Recently I’ve given presentations to a couple of investment clubs in Naples, FL. Usually I speak about midstream energy infrastructure, but I was also asked to expand on Our Darkening Fiscal Outlook, recently published on our blog,
The Q&A is always enjoyable at such events. Below are some common themes that came up.
Don’t weak natural gas prices show that Biden’s pause on approving new LNG export terminals is hurting US producers?
The White House directed the Department of Energy (DOE) to consider the overall climate impact of approving further LNG exports. They didn’t cancel existing approvals, so North American LNG export volumes are still on track to roughly double over the next four years. This includes new terminals in Canada and Mexico.
As noted previously, the pause is unlikely to reduce emissions since Asia will simply burn more coal. Pakistan announced last year a quadrupling of coal-generated power because of high LNG prices. But it is causing uncertainty. For example, Japan’s Kyushu Electric is postponing negotiations with Energy Transfer about buying LNG from their planned Lake Charles terminal until it’s clear it will be built.
Today’s weak US natural gas prices aren’t related to the DOE pause, since it only affects the construction of new terminals which are several years out. Prices are weak because of a relatively mild winter (although I can report Naples has been unusually cold). Chesapeake recently announced they’ll be reducing natural gas production because of low prices. With natural gas well below $2 per Million BTUs, it’s clear that domestic producers and foreign buyers would both benefit from increased trade.
Will there be more mergers in the midstream sector?
Investment bankers have been busy in the energy sector over the past six months or so. The number of MLPs keeps shrinking although we expect Enterprise Products and Energy Transfer to retain their pass-through status given high insider ownership. Western Midstream Partners (WES) might be sold at some point, and that would further reduce the number of MLPs. It would also create a deferred income tax recapture event for holders if bought by a c-corp. Magellan Midstream agreed to Oneok’s acquisition last year despite the tax bill it created for long-time investors. Presumably WES holders might similarly accept a merger-induced tax bill if they felt the terms were right.
When will our dire fiscal outlook provoke a crisis?
A chart showing the stratospheric path of US indebtedness is sufficient to make the case that a debt crisis is inevitable. So why hasn’t it already happened? Thirty year bond yields of 4.5% do not reveal reluctant buyers. But then Argentina has defaulted nine times since independence in 1816 and is always able to come back for more. It’s unclear why any return-oriented investor would ever buy Argentine debt, but there are sufficient undiscerning bond buyers that in 2017 they issued 100 year bonds.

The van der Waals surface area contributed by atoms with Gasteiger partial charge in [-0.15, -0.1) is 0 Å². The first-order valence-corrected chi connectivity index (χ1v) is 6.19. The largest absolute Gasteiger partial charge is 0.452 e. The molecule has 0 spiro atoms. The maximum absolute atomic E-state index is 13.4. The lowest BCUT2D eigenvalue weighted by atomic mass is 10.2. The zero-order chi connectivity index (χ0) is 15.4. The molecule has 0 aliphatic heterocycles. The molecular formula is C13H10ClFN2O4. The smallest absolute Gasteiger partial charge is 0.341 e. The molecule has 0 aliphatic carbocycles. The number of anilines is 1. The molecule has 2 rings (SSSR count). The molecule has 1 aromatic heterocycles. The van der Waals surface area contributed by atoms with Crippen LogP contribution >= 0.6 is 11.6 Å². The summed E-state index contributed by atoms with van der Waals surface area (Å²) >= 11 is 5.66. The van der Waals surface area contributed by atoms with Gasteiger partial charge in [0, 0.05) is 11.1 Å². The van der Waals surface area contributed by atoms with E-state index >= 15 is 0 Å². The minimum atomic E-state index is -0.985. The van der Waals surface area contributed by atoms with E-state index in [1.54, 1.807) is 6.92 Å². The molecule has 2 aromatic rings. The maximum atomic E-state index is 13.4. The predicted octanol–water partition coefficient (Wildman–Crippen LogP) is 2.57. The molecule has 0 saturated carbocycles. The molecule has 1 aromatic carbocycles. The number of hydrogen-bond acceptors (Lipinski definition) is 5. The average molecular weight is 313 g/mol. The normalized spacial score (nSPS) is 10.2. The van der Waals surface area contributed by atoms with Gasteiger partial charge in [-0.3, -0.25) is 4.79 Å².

Bond underwriters know how to have fun at others’ expense. Let’s hope there were no CFA charterholders making such purchases.
Since at least as far back as the Great Financial Crisis of 2008-09, a surplus of return-insensitive capital (central banks, sovereign wealth funds) along with inflexible mandates at others such as pension funds has kept yields low.
The Federal Reserve owns almost a fifth of our Federal debt, a portion the Congressional Budget Office expects to remain unchanged. Research suggests that quantitative easing reduced bond yields by as much as 1%. This contributes to the present conundrum whereby monetary policy is generally regarded as restrictive whereas the inverted yield curve leaves ten year treasuries at 4.3%, or 2% above expected inflation over their lifetimes.
3.3% GDP growth, 3.7% unemployment and a stock market at new highs all suggest that rates are not much of an economic headwind.
Can I trust the inflation numbers?
It’s always fun to demonstrate why inflation statistics are deceptive. See Why It’s No Longer Enough To Beat Inflation. In brief, there is no government conspiracy to understate inflation. It’s just that the economists at the Bureau of Labor Statistics measure what they can, not what you think.
“A basket of goods and services of constant utility” is what they measure. Statisticians strip out quality improvements, because they provide more utility. So consumer electronics such as iphones show up as falling in price because more features for the same cost equals a price cut in BLS-land.
What most investors want to know is the rate at which their spending capacity needs to grow so that they don’t feel any poorer. Since living standards grow, simply keeping up with CPI will leave you worse off relative to the median.
Whenever you read “in today’s dollars” the writer isn’t giving a true picture of what it felt like to buy, say, a color TV in 1953 which cost $1,500.
That’s around $15,000 “in today’s dollars” because using CPI you need $10 today to buy what $1 did back then.
2022 median household income was $92,750, so that TV looks as if it cost about two months pay for the typical family. But in 1953 median household income was $4,242, so it really took over four months of pay to buy the TV.
The correct comparison would keep the portion of household income needed to buy the item the same as in 1953. Multiplying the $1,500 1953 TV by $92,750/$4,242, or 21.86, gives almost $33K. That’s the more meaningful representation of what a 1953 TV cost. It keeps the portion of household income needed to buy the TV the same in 2022 as in 1953.
There’s no need to mistrust the BLS. But if your purchasing power doesn’t keep up with median household income, you’ll gradually become poorer by comparison with the rest of the country.
We have three have funds that seek to profit from this environment:Energy Mutual Fund Energy ETF Inflation Fund